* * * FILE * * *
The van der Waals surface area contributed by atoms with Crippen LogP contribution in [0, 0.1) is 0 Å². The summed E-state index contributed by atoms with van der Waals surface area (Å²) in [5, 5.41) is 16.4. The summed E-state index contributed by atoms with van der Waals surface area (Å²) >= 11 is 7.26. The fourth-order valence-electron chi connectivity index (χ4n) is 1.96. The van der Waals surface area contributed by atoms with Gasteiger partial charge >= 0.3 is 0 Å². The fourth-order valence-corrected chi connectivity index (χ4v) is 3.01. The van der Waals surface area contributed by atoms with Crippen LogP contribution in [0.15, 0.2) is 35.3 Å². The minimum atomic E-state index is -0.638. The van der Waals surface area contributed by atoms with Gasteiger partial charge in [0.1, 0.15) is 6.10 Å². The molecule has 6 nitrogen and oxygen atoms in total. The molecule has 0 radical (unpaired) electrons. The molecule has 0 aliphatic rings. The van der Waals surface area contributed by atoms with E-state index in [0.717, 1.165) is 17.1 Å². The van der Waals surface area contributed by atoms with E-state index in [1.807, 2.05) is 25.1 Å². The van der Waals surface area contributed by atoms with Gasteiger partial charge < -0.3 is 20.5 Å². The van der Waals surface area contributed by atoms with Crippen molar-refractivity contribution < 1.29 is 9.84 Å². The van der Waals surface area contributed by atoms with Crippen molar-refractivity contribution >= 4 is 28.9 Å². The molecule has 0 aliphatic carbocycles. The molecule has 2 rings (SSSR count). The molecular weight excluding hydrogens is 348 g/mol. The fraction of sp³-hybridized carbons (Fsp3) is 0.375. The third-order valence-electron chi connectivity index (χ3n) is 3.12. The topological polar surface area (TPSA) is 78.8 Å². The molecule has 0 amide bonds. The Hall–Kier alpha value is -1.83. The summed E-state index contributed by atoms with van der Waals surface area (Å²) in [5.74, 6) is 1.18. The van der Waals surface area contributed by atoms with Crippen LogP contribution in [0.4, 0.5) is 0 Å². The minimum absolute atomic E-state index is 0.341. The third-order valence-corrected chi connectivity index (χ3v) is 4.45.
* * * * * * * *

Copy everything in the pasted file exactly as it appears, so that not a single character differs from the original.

The van der Waals surface area contributed by atoms with Crippen LogP contribution in [0, 0.1) is 0 Å². The summed E-state index contributed by atoms with van der Waals surface area (Å²) in [5, 5.41) is 16.4. The summed E-state index contributed by atoms with van der Waals surface area (Å²) >= 11 is 7.26. The fourth-order valence-electron chi connectivity index (χ4n) is 1.96. The van der Waals surface area contributed by atoms with Gasteiger partial charge >= 0.3 is 0 Å². The fourth-order valence-corrected chi connectivity index (χ4v) is 3.01. The van der Waals surface area contributed by atoms with Crippen LogP contribution in [0.15, 0.2) is 35.3 Å². The minimum atomic E-state index is -0.638. The van der Waals surface area contributed by atoms with Gasteiger partial charge in [0.1, 0.15) is 6.10 Å². The molecule has 6 nitrogen and oxygen atoms in total. The molecule has 0 radical (unpaired) electrons. The molecule has 0 aliphatic rings. The van der Waals surface area contributed by atoms with E-state index in [0.717, 1.165) is 17.1 Å². The van der Waals surface area contributed by atoms with E-state index in [1.807, 2.05) is 25.1 Å². The van der Waals surface area contributed by atoms with Gasteiger partial charge < -0.3 is 20.5 Å². The van der Waals surface area contributed by atoms with Crippen molar-refractivity contribution < 1.29 is 9.84 Å². The van der Waals surface area contributed by atoms with Crippen molar-refractivity contribution >= 4 is 28.9 Å². The molecule has 0 aliphatic carbocycles. The molecule has 2 rings (SSSR count). The molecular weight excluding hydrogens is 348 g/mol. The fraction of sp³-hybridized carbons (Fsp3) is 0.375. The third-order valence-electron chi connectivity index (χ3n) is 3.12. The topological polar surface area (TPSA) is 78.8 Å². The molecule has 0 amide bonds. The Hall–Kier alpha value is -1.83. The summed E-state index contributed by atoms with van der Waals surface area (Å²) in [5.74, 6) is 1.18. The van der Waals surface area contributed by atoms with Crippen LogP contribution in [0.4, 0.5) is 0 Å². The minimum absolute atomic E-state index is 0.341. The third-order valence-corrected chi connectivity index (χ3v) is 4.45.